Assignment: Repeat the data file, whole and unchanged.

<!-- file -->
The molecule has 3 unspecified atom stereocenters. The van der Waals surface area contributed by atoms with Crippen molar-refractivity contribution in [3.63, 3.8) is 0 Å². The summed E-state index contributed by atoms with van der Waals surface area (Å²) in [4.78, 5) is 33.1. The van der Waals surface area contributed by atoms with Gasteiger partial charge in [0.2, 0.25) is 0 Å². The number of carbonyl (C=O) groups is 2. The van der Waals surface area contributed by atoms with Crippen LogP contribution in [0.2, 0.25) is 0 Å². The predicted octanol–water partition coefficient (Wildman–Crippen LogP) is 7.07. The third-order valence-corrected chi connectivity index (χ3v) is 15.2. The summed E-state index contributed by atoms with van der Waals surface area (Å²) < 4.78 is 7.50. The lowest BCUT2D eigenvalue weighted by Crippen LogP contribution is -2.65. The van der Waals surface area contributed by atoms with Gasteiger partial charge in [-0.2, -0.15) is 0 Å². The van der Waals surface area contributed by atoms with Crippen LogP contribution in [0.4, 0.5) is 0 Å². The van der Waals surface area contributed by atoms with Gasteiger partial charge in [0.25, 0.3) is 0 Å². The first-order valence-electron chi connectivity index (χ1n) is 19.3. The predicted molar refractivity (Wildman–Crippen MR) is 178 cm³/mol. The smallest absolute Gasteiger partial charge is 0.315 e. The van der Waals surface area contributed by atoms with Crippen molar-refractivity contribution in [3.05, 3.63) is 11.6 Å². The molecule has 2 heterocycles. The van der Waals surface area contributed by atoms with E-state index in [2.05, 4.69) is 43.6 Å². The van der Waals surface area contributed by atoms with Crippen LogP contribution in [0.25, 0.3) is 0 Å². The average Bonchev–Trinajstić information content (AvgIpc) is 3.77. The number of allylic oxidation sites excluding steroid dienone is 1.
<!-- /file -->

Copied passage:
The molecule has 3 unspecified atom stereocenters. The van der Waals surface area contributed by atoms with Crippen molar-refractivity contribution in [3.63, 3.8) is 0 Å². The summed E-state index contributed by atoms with van der Waals surface area (Å²) in [4.78, 5) is 33.1. The van der Waals surface area contributed by atoms with Gasteiger partial charge in [0.2, 0.25) is 0 Å². The number of carbonyl (C=O) groups is 2. The van der Waals surface area contributed by atoms with Crippen LogP contribution in [0.2, 0.25) is 0 Å². The predicted octanol–water partition coefficient (Wildman–Crippen LogP) is 7.07. The third-order valence-corrected chi connectivity index (χ3v) is 15.2. The summed E-state index contributed by atoms with van der Waals surface area (Å²) < 4.78 is 7.50. The lowest BCUT2D eigenvalue weighted by Crippen LogP contribution is -2.65. The van der Waals surface area contributed by atoms with Gasteiger partial charge in [-0.2, -0.15) is 0 Å². The van der Waals surface area contributed by atoms with Crippen LogP contribution in [0.4, 0.5) is 0 Å². The van der Waals surface area contributed by atoms with Gasteiger partial charge in [0.25, 0.3) is 0 Å². The first-order valence-electron chi connectivity index (χ1n) is 19.3. The predicted molar refractivity (Wildman–Crippen MR) is 178 cm³/mol. The smallest absolute Gasteiger partial charge is 0.315 e. The van der Waals surface area contributed by atoms with Crippen molar-refractivity contribution in [3.05, 3.63) is 11.6 Å². The molecule has 2 heterocycles. The van der Waals surface area contributed by atoms with E-state index in [2.05, 4.69) is 43.6 Å². The van der Waals surface area contributed by atoms with Crippen LogP contribution in [0.25, 0.3) is 0 Å². The average Bonchev–Trinajstić information content (AvgIpc) is 3.77. The number of allylic oxidation sites excluding steroid dienone is 1.